Role of canine parainfluenza virus and Bordetella bronchiseptica in kennel cough.

J. S. Wagener, R. Sobonya, L. Minnich, L. M. Taussig

Research output: Contribution to journalArticle

23 Scopus citations

Abstract

The effect of Bordetella bronchiseptica upper airway colonization on the clinical, radiographic, serologic, pathologic, and pulmonary function changes caused by canine parainfluenza-2 virus (CPIV-2) infection was studied in 24 purebred Beagle pups (10.5 +/- 1.4 weeks old). Eight control dogs (group I) were not colonized or inoculated with CPIV-2. Of the 12 noncolonized dogs inoculated with CPIV-2 (group II), 9 developed antibody titers to CPIV-2 and 10 had clinical signs of infectious canine tracheobronchitis (kennel cough). Group I and group II dogs did not differ in radiographic findings or pulmonary function. Four group II dogs necropsied 1 to 5 days after clinical signs developed had laryngotracheobronchitis and bronchiolar inflammation not present at necropsy on 2 group I dogs. Four dogs had B bronchiseptica upper airway colonization and were inoculated with CPIV-2 (group III). All 4 group III dogs developed positive antibody titers, had clinical signs of kennel cough, and had radiographic changes. Pulmonary dynamic compliance was lower in group III than in group I or group II animals. Respiratory rate and tidal volume did not differ among the 3 groups. The 1 group III dog that was necropsied had changes similar to group II dogs with the addition of lobar bronchopneumonia. The present study indicates that asymptomatic B bronchiseptica colonization may effect the clinical, radiographic, and pulmonary function changes produced by CPIV-2 respiratory tract infections.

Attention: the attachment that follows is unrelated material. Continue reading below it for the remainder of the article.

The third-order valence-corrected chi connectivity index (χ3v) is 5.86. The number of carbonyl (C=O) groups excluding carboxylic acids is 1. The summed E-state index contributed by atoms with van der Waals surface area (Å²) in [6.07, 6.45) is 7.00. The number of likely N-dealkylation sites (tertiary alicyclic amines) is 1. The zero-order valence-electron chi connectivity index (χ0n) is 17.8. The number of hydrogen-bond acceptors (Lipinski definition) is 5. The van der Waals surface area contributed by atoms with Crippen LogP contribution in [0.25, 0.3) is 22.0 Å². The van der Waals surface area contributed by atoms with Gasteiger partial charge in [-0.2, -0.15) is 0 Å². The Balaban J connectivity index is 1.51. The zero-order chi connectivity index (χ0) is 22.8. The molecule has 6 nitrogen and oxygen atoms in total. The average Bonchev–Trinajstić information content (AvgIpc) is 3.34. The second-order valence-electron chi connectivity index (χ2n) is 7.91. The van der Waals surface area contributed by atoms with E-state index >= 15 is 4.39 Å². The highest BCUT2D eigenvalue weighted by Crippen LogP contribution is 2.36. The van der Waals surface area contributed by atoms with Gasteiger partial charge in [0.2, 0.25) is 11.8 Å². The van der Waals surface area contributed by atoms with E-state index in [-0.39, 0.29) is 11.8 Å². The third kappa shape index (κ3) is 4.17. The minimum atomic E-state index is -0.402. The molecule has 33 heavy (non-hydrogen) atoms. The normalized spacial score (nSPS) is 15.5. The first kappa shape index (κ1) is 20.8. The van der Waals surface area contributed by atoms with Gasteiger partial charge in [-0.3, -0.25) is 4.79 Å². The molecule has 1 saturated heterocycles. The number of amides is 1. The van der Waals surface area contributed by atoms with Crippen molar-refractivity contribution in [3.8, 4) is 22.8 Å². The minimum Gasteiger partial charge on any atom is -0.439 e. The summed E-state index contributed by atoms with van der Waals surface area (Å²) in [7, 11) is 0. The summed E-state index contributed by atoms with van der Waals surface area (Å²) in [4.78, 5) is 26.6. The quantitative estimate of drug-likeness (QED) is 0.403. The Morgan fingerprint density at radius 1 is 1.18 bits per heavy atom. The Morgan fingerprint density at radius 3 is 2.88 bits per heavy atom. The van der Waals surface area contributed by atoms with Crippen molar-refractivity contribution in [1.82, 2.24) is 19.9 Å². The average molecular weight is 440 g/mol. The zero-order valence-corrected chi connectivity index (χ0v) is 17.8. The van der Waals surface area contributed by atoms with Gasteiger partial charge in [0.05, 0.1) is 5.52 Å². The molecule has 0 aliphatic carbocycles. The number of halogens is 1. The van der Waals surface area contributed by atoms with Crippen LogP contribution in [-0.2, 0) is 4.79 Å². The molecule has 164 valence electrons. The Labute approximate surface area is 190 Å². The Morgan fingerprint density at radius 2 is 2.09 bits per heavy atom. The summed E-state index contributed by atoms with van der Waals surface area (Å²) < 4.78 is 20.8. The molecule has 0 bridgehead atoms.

Original languageEnglish (US)
Pages (from-to)1862-1866
Number of pages5
JournalAmerican journal of veterinary research
Volume45
Issue number9
StatePublished - Sep 1 1984

ASJC Scopus subject areas

  • veterinary(all)

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